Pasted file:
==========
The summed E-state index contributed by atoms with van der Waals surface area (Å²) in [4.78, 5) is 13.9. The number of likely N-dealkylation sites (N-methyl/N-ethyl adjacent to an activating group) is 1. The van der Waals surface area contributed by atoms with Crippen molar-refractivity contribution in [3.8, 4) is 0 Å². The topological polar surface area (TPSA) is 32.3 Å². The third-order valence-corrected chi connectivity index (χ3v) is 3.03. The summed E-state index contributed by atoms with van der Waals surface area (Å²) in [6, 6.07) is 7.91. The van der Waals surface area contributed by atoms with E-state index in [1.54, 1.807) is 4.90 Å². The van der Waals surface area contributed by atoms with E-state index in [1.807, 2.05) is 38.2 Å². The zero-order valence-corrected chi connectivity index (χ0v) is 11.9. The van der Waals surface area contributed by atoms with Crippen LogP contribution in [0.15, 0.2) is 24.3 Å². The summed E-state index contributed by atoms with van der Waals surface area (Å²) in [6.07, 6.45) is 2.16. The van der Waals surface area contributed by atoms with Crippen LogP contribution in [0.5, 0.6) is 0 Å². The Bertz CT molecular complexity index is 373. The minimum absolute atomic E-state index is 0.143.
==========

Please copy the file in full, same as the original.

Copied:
The summed E-state index contributed by atoms with van der Waals surface area (Å²) in [4.78, 5) is 13.9. The number of likely N-dealkylation sites (N-methyl/N-ethyl adjacent to an activating group) is 1. The van der Waals surface area contributed by atoms with Crippen molar-refractivity contribution in [3.8, 4) is 0 Å². The topological polar surface area (TPSA) is 32.3 Å². The third-order valence-corrected chi connectivity index (χ3v) is 3.03. The summed E-state index contributed by atoms with van der Waals surface area (Å²) in [6, 6.07) is 7.91. The van der Waals surface area contributed by atoms with E-state index in [1.54, 1.807) is 4.90 Å². The van der Waals surface area contributed by atoms with E-state index in [1.807, 2.05) is 38.2 Å². The zero-order valence-corrected chi connectivity index (χ0v) is 11.9. The van der Waals surface area contributed by atoms with Crippen LogP contribution in [0.15, 0.2) is 24.3 Å². The summed E-state index contributed by atoms with van der Waals surface area (Å²) in [6.07, 6.45) is 2.16. The van der Waals surface area contributed by atoms with Crippen LogP contribution in [0.5, 0.6) is 0 Å². The Bertz CT molecular complexity index is 373. The minimum absolute atomic E-state index is 0.143.